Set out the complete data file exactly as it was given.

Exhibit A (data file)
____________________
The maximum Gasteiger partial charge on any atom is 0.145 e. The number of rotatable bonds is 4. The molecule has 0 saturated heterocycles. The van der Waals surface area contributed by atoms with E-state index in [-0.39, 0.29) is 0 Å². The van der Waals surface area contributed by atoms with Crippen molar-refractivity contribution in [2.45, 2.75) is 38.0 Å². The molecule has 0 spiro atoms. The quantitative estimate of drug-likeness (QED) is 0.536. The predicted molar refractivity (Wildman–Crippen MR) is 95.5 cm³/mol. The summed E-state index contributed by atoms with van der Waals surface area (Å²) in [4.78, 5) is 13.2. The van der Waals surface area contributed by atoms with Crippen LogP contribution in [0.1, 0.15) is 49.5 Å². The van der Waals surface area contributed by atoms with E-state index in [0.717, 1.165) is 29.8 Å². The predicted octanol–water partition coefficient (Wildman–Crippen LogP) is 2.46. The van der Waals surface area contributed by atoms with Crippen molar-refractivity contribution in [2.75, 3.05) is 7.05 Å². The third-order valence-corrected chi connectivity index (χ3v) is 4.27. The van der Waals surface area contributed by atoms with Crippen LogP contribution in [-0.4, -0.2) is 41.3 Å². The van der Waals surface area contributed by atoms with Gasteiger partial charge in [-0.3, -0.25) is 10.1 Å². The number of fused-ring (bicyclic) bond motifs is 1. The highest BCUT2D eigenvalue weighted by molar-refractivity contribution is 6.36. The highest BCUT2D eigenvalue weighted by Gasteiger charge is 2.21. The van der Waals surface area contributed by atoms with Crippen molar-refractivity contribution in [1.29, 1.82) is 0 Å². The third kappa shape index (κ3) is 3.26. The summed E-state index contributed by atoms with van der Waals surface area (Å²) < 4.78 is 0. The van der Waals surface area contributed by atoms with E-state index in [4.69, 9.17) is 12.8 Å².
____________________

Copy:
The maximum Gasteiger partial charge on any atom is 0.145 e. The number of rotatable bonds is 4. The molecule has 0 saturated heterocycles. The van der Waals surface area contributed by atoms with E-state index in [-0.39, 0.29) is 0 Å². The van der Waals surface area contributed by atoms with Crippen molar-refractivity contribution in [2.45, 2.75) is 38.0 Å². The molecule has 0 spiro atoms. The quantitative estimate of drug-likeness (QED) is 0.536. The predicted molar refractivity (Wildman–Crippen MR) is 95.5 cm³/mol. The summed E-state index contributed by atoms with van der Waals surface area (Å²) in [4.78, 5) is 13.2. The van der Waals surface area contributed by atoms with Crippen LogP contribution in [0.1, 0.15) is 49.5 Å². The van der Waals surface area contributed by atoms with E-state index in [0.717, 1.165) is 29.8 Å². The predicted octanol–water partition coefficient (Wildman–Crippen LogP) is 2.46. The van der Waals surface area contributed by atoms with Crippen molar-refractivity contribution in [2.75, 3.05) is 7.05 Å². The third-order valence-corrected chi connectivity index (χ3v) is 4.27. The van der Waals surface area contributed by atoms with Crippen LogP contribution in [-0.4, -0.2) is 41.3 Å². The van der Waals surface area contributed by atoms with Gasteiger partial charge in [-0.3, -0.25) is 10.1 Å². The number of fused-ring (bicyclic) bond motifs is 1. The highest BCUT2D eigenvalue weighted by molar-refractivity contribution is 6.36. The highest BCUT2D eigenvalue weighted by Gasteiger charge is 2.21. The van der Waals surface area contributed by atoms with Crippen molar-refractivity contribution in [1.29, 1.82) is 0 Å². The third kappa shape index (κ3) is 3.26. The summed E-state index contributed by atoms with van der Waals surface area (Å²) < 4.78 is 0. The van der Waals surface area contributed by atoms with E-state index in [4.69, 9.17) is 12.8 Å².